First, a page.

The CATDC’s Ongoing Programs, series of 3-5 meetings led by local educators, are some of our most agile and responsive professional development offerings and the foundation of our unique approach to growing capacity in California independent schools. Easy access to digital and print resources and online courses make continuing education within reach at all times,…

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Last spring I was invited by New School-West—as a parent—to travel to Reggio Emilia, Italy, on a Five State Educator’s Tour with the entire faculty and one other parent. I have been a parent at The New School-West Preschool for seven consecutive years. One might call me a New School-West expert—not necessarily for raising 3,4,…

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The word discipline originates from the Latin root discere which means “to learn” and forms other derivatives like disciplina which means “instruction” and discipulus which means “disciple or pupil.” At Turning Point School, the disciplinary process in middle school is rooted in the intention of “learning” rather than “punishment” and lends itself best to personal…

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Creative collaboration with teachers in the service of student learning has been a deep current running through my career. As Executive Director of the CATDC, learning with and from other educators has become not only a passion, but one of my primary job responsibilities.

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Working in schools is a vulnerable act. Every day can feel like a high-stakes performance review in front of an audience of young evaluators: performing effective planning, organization, pedagogy, relationship management, flexibility, patience, community building, knowledge of human psychology and all the additional skills of being an educator. It’s no wonder then that when teachers hear they’re about to be evaluated, anxiety sets in and amygdala hijack takes hold.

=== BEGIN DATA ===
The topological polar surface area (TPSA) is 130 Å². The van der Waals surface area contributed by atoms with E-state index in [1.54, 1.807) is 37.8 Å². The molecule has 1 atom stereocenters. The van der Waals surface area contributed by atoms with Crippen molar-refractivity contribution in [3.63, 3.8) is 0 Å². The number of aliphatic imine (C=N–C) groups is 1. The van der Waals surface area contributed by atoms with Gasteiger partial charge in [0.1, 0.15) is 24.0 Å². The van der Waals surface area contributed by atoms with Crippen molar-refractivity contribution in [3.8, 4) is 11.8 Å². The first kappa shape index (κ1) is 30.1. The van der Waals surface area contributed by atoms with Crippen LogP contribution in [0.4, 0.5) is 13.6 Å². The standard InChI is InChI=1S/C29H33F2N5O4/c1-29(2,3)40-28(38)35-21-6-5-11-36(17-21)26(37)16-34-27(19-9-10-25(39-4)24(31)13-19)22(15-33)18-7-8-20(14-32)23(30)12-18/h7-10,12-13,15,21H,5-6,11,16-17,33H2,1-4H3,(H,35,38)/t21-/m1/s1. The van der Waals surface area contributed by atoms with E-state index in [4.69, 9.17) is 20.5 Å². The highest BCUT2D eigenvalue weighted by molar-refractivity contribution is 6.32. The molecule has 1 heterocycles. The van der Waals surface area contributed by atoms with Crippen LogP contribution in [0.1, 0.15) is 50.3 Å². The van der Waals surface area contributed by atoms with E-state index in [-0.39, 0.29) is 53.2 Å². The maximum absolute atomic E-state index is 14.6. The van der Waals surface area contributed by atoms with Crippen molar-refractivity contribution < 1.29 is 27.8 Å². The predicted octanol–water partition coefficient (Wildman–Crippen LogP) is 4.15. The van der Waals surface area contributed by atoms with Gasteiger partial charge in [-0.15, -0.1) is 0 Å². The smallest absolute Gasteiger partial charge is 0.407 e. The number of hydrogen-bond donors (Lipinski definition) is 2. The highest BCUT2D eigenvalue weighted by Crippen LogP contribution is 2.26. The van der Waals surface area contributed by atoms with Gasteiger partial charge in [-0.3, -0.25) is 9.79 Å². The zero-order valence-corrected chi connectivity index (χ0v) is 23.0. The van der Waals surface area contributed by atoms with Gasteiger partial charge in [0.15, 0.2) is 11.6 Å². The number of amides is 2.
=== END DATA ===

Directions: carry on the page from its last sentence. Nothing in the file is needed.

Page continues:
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The Girls Learn International club at Oakwood School recently won an Oscar for their documentary short, Period. End of Sentence. Learn more about the movement for menstrual equality and the group of students that brought global awareness to this important topic.

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Understanding our neurobiological hardwiring plays an essential role in creating environments where teachers and schools can thrive. School leaders have the opportunity to notice the state of escalation occurring in stressful situations and model vulnerability to create space for others to do the same.

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Given the current national landscape, it has become painfully obvious that those of us in schools need to double our efforts to teach racial literacy (Stevenson, 2014). Recently, I was working with 4/5th graders who are part of a racial affinity group program we coordinate in Portland, OR (for more about these groups, see So…

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Realizing Our Vision This past January, The Bay School of San Francisco launched its inaugural Immersives program: three-week academic courses that are experiential and project-based. After two years of developing curricula, honing pedagogy, securing partnerships with organizations throughout California, and working out the logistics of each course, Bay expanded its campus beyond its walls and…

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Lori Cohen shares insights for how we can lead more collaboratively to achieve stronger outcomes. This post will inspire you to find ways to seek collaborative partnerships and share power, and also highlights the collaborative process involved in many CATDC workshops, most recently Aspiring Women Administrators of Color.

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In our classrooms, we ask students to reflect on their learning as a metacognitive act, as a way to cement learning and create new neural pathways. We know that formative assessments—brief checks for understanding and ways of making our thinking visible—are an excellent gauge for where our students are, and serve as a springboard for…

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